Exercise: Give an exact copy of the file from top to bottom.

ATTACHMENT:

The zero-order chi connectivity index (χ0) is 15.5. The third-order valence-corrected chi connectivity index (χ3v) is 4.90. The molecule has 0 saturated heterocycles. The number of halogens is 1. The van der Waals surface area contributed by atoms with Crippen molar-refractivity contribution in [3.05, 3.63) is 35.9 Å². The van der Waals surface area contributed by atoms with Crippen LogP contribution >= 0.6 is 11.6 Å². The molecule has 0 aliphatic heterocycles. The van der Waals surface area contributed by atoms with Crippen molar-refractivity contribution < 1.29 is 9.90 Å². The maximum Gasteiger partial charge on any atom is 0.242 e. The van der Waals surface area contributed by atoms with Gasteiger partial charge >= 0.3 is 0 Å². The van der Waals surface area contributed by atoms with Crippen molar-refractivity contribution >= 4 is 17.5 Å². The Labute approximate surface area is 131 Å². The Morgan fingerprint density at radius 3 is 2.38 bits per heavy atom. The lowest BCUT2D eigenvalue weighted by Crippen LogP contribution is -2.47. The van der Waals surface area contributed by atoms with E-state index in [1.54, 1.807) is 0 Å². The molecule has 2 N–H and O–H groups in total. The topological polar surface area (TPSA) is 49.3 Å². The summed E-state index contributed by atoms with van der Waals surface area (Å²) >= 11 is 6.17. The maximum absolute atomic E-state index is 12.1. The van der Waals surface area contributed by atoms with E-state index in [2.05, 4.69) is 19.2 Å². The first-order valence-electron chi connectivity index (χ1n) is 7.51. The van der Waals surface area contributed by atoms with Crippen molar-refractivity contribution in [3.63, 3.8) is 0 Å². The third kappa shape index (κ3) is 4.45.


The zero-order chi connectivity index (χ0) is 15.5. The third-order valence-corrected chi connectivity index (χ3v) is 4.90. The molecule has 0 saturated heterocycles. The number of halogens is 1. The van der Waals surface area contributed by atoms with Crippen molar-refractivity contribution in [3.05, 3.63) is 35.9 Å². The van der Waals surface area contributed by atoms with Crippen LogP contribution >= 0.6 is 11.6 Å². The molecule has 0 aliphatic heterocycles. The van der Waals surface area contributed by atoms with Crippen molar-refractivity contribution < 1.29 is 9.90 Å². The maximum Gasteiger partial charge on any atom is 0.242 e. The van der Waals surface area contributed by atoms with Gasteiger partial charge >= 0.3 is 0 Å². The van der Waals surface area contributed by atoms with Crippen molar-refractivity contribution >= 4 is 17.5 Å². The Labute approximate surface area is 131 Å². The Morgan fingerprint density at radius 3 is 2.38 bits per heavy atom. The lowest BCUT2D eigenvalue weighted by Crippen LogP contribution is -2.47. The van der Waals surface area contributed by atoms with E-state index in [1.54, 1.807) is 0 Å². The molecule has 2 N–H and O–H groups in total. The topological polar surface area (TPSA) is 49.3 Å². The summed E-state index contributed by atoms with van der Waals surface area (Å²) >= 11 is 6.17. The maximum absolute atomic E-state index is 12.1. The van der Waals surface area contributed by atoms with E-state index in [2.05, 4.69) is 19.2 Å². The first-order valence-electron chi connectivity index (χ1n) is 7.51. The van der Waals surface area contributed by atoms with Crippen molar-refractivity contribution in [3.63, 3.8) is 0 Å². The third kappa shape index (κ3) is 4.45.